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08-10-2008 | Bone health | Article

Alkaline water reduces bone resorption

Abstract

Journal

MedWire News: Alkaline mineral water significantly reduces bone resorption, report scientists who recommend further study to assess the potential of increased alkaline water intake to reduce risk for osteoporosis.

Short-term trials or investigations of individuals with calcium or estrogen deficiencies have suggested that calcium ingested by drinking mineral water may reduce bone resorption, say Emma Wynn (Lausanne University Hospital, Switzerland) and colleagues.

Small-scale trials in healthy individuals have also suggested that mineral water rich in bicarbonates can reduce calcium excretion and bone resorption.

To investigate, Wynn and team randomly assigned 30 women, aged 26.3 years on average, to consume similar diets including either 1.5 l/day of acidic, calcium-rich water or 1.5 l/day of alkaline, bicarbonate-rich water.

Of note, the current study compensated for the limitations of previous research by recruiting only premenopausal and calcium sufficient women.

The authors report that levels of bone turnover markers were similar in all women at the start of the study. After 4 weeks of drinking calcium-rich water, however, serum concentrations of the bone-resorption markers parathyroid hormone and C-telopeptide had decreased significantly more in those drinking alkaline water than in those drinking acidic water.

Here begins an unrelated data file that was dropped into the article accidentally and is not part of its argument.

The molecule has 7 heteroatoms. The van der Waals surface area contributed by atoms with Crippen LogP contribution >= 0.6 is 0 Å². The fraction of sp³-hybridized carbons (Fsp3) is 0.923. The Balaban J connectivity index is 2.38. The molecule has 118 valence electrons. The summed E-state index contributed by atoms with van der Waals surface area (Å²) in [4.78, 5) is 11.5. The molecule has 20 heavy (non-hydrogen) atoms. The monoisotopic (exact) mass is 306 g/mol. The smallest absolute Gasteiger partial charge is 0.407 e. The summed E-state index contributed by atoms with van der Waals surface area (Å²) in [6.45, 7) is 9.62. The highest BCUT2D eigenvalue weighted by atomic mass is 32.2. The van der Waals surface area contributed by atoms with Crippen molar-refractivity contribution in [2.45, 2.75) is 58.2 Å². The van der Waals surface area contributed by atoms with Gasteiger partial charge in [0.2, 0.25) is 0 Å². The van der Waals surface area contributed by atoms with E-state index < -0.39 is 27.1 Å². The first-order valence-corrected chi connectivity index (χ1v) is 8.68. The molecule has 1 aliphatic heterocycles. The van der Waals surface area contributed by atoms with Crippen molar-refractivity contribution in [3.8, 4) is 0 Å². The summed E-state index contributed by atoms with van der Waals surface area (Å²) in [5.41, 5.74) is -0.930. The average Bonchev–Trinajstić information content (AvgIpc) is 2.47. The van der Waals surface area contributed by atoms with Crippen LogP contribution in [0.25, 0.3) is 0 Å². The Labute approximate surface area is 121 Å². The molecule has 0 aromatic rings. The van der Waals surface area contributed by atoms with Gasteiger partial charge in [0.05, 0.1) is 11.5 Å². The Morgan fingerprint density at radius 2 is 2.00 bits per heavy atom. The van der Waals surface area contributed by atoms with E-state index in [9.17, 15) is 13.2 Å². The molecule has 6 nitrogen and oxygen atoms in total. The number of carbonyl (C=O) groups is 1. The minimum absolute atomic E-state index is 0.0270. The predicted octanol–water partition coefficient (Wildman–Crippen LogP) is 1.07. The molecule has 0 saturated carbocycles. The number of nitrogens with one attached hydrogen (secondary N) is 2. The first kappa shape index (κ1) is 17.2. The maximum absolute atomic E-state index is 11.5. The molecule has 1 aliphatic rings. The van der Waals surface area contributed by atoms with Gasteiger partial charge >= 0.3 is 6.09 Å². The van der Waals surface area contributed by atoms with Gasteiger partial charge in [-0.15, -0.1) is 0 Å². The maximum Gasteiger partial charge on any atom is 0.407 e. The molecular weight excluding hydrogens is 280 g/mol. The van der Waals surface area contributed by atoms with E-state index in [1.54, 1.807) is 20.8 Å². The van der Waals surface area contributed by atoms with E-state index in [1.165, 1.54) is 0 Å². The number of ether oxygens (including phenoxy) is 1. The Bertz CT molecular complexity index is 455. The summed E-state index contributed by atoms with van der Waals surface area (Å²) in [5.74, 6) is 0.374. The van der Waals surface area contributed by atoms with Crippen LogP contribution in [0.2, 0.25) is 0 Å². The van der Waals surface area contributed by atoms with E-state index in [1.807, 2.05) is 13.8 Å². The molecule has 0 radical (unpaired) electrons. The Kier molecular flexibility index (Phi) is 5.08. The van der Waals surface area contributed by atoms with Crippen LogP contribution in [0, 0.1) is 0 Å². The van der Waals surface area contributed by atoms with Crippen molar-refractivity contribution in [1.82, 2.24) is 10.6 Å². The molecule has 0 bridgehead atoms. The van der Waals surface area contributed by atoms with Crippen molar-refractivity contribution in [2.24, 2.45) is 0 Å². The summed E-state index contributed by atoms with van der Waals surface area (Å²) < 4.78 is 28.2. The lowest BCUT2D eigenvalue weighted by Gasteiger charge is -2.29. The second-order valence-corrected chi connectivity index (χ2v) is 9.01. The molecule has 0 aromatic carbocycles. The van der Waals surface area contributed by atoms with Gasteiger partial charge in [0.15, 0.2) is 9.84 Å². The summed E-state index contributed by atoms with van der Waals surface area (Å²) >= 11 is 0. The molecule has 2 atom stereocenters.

“This finding was surprising since total calcium, as well as ionized calcium concentrations remained stable in all individuals,” comment the investigators in the journal Bone.

The authors say that their results are limited because the trial involved relatively few participants and so may lack statistical power, but add that the study is strengthened by the fact that all participants ate the same diet.

“In conclusion, the present study showed that a bicarbonate- and calcium-rich alkali mineral water decreased bone resorption more than a calcium-rich acidic mineral water, in healthy premenopausal subjects on a calcium-sufficient balanced diet,” the authors summarize.

“Further investigations need to be undertaken to study whether these positive effects are maintained in the long-term and if they can influence bone mineral density,” they add.

By Philip Ford

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